CTRL ALT DEL

CTRL ALT DEL September 06 2016, 0 Comments

I feel sometimes like circumstance is trying to control me, trying to put me in a box with other people’s labels. It’s at moments like that when I CTRL ALT DEL to escape – and regain my own control on a run. “…we know not what the day will bring, what course after nightfall/ destiny has written that we must run to the end.” – Pindar

We could riff off Pindar, whose enviable job it was to celebrate athletic achievement, and say: “We will run to the end/ attended by horizons/ the pulsing heart and legs/ extend to.” Yesterday, I noticed an elderly man with his terrier in the wicker basket of his bicycle; kaleidoscopic shadows cast by trees; the wind raising bits of river up into aquatic stars. Afterwards, I could hardly remember what had been troubling me.

I would run sometimes after my shifts as a newspaper editor, at around 4 a.m. in Asia. I’d follow the road that steeply wound round the mountain to the peak, this effort rewarded by the bustling city-by-day now translated into a quiet and distant sea of fairy lights beneath my feet. I felt like an ancient Greek victor standing on the mane of something slain. Running around that peak, I enjoyed every angle of that victory, all of the worry of life deleted in the action of accomplishment.

But those victories can be so quickly washed away by the toughness of circumstance. Life happens, obstacles are thrown our way and we fumble. We lose the control that we had gained. Pindar knows it! “A man can learn, and yet see darkly; blow one way, then another, walking ever on uncertain feet, his mind unfinished”. Learning seems hard enough and in addition to that, Pindar prescribes resolve. But we know this from running. It resets us to be prepared for more to come.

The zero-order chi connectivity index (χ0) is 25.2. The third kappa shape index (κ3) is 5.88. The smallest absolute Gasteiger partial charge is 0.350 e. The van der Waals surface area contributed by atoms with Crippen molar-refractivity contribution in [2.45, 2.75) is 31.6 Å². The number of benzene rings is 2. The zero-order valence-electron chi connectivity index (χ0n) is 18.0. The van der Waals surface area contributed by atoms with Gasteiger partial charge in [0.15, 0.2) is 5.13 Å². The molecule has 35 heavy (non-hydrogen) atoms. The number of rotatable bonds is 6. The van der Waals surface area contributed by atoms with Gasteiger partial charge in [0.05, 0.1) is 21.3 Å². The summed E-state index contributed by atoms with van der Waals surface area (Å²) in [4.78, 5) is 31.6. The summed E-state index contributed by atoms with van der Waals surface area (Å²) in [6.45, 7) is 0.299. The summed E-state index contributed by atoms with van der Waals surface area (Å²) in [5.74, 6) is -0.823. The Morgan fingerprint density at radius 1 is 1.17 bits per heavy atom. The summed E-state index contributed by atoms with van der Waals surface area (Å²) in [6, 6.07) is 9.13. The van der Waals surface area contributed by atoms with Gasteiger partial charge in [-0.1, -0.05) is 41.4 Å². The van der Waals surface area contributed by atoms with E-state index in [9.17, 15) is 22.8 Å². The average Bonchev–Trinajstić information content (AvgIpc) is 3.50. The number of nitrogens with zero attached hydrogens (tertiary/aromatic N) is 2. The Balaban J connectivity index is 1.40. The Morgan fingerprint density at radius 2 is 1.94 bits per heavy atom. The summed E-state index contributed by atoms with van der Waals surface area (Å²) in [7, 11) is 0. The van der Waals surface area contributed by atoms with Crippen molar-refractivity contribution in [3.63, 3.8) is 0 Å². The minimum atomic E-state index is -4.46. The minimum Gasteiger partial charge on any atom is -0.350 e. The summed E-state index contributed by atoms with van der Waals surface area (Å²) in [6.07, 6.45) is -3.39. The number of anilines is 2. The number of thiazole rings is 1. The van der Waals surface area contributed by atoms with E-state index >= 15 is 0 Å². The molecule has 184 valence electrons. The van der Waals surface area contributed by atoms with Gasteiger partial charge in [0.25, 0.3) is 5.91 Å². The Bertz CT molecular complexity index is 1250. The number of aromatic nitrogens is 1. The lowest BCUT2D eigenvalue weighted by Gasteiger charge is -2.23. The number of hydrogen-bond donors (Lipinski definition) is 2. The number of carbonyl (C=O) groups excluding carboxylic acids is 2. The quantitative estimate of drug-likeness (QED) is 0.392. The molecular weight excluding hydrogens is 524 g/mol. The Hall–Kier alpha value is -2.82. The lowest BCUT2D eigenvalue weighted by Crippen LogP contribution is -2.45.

Today, we don’t have poets like Pindar to laud us, but we do have our gear that gains war wounds the more mileage we put it through.

The great thing about having aesthetic running gear is that it doesn’t need to be hidden in a closet. As I sit and work for hours on end at my desk, doubting or overestimating what I can do, I love being able to look at, say, my Orange Mud bottle. It reminds me that if I can’t today, I have been capable before of rebooting in order to CTRL my life again. 

The wear on the gear is a reminder of all I’ve escaped – all the challenges that I’ve managed and controlled. I remember by looking at it that if I just take a few steps, I will get closer to a larger end. “The end shines through in the testing of actions where excellence is shown”– Pindar.

Guest post by GG, from Serbia. Thanks Greta!